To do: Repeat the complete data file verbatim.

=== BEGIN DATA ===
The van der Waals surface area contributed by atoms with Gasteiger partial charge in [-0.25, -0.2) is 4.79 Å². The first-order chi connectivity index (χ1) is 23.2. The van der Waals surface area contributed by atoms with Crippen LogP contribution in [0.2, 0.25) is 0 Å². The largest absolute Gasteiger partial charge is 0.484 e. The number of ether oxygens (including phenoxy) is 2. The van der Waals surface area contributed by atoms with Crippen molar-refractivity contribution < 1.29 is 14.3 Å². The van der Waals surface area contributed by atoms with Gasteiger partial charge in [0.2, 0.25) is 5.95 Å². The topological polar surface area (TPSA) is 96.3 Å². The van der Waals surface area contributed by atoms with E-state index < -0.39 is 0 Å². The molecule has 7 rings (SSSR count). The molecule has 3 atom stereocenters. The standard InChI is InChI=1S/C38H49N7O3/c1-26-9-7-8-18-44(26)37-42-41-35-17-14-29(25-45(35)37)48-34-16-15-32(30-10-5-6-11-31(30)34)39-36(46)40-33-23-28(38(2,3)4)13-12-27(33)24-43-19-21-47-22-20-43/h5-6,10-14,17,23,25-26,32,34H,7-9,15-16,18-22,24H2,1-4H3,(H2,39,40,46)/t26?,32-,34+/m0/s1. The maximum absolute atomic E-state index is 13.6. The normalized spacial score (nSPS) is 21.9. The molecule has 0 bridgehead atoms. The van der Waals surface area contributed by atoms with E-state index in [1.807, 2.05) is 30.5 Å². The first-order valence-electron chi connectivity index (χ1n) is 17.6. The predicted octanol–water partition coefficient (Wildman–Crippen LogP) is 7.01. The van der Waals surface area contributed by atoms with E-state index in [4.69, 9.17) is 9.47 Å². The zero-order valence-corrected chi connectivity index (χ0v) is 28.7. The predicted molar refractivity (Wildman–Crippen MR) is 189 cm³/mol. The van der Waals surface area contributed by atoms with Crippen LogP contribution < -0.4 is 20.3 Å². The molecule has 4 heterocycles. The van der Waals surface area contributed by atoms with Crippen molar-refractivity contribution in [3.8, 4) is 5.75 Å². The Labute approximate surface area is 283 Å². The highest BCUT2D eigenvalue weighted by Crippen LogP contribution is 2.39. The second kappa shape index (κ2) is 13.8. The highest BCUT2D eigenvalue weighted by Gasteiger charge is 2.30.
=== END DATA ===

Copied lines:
The van der Waals surface area contributed by atoms with Gasteiger partial charge in [-0.25, -0.2) is 4.79 Å². The first-order chi connectivity index (χ1) is 23.2. The van der Waals surface area contributed by atoms with Crippen LogP contribution in [0.2, 0.25) is 0 Å². The largest absolute Gasteiger partial charge is 0.484 e. The number of ether oxygens (including phenoxy) is 2. The van der Waals surface area contributed by atoms with Crippen molar-refractivity contribution < 1.29 is 14.3 Å². The van der Waals surface area contributed by atoms with Gasteiger partial charge in [0.2, 0.25) is 5.95 Å². The topological polar surface area (TPSA) is 96.3 Å². The van der Waals surface area contributed by atoms with E-state index < -0.39 is 0 Å². The molecule has 7 rings (SSSR count). The molecule has 3 atom stereocenters. The standard InChI is InChI=1S/C38H49N7O3/c1-26-9-7-8-18-44(26)37-42-41-35-17-14-29(25-45(35)37)48-34-16-15-32(30-10-5-6-11-31(30)34)39-36(46)40-33-23-28(38(2,3)4)13-12-27(33)24-43-19-21-47-22-20-43/h5-6,10-14,17,23,25-26,32,34H,7-9,15-16,18-22,24H2,1-4H3,(H2,39,40,46)/t26?,32-,34+/m0/s1. The maximum absolute atomic E-state index is 13.6. The normalized spacial score (nSPS) is 21.9. The molecule has 0 bridgehead atoms. The van der Waals surface area contributed by atoms with E-state index in [1.807, 2.05) is 30.5 Å². The first-order valence-electron chi connectivity index (χ1n) is 17.6. The predicted octanol–water partition coefficient (Wildman–Crippen LogP) is 7.01. The van der Waals surface area contributed by atoms with E-state index in [4.69, 9.17) is 9.47 Å². The zero-order valence-corrected chi connectivity index (χ0v) is 28.7. The predicted molar refractivity (Wildman–Crippen MR) is 189 cm³/mol. The van der Waals surface area contributed by atoms with Crippen LogP contribution < -0.4 is 20.3 Å². The molecule has 4 heterocycles. The van der Waals surface area contributed by atoms with Crippen molar-refractivity contribution in [3.8, 4) is 5.75 Å². The Labute approximate surface area is 283 Å². The highest BCUT2D eigenvalue weighted by Crippen LogP contribution is 2.39. The second kappa shape index (κ2) is 13.8. The highest BCUT2D eigenvalue weighted by Gasteiger charge is 2.30.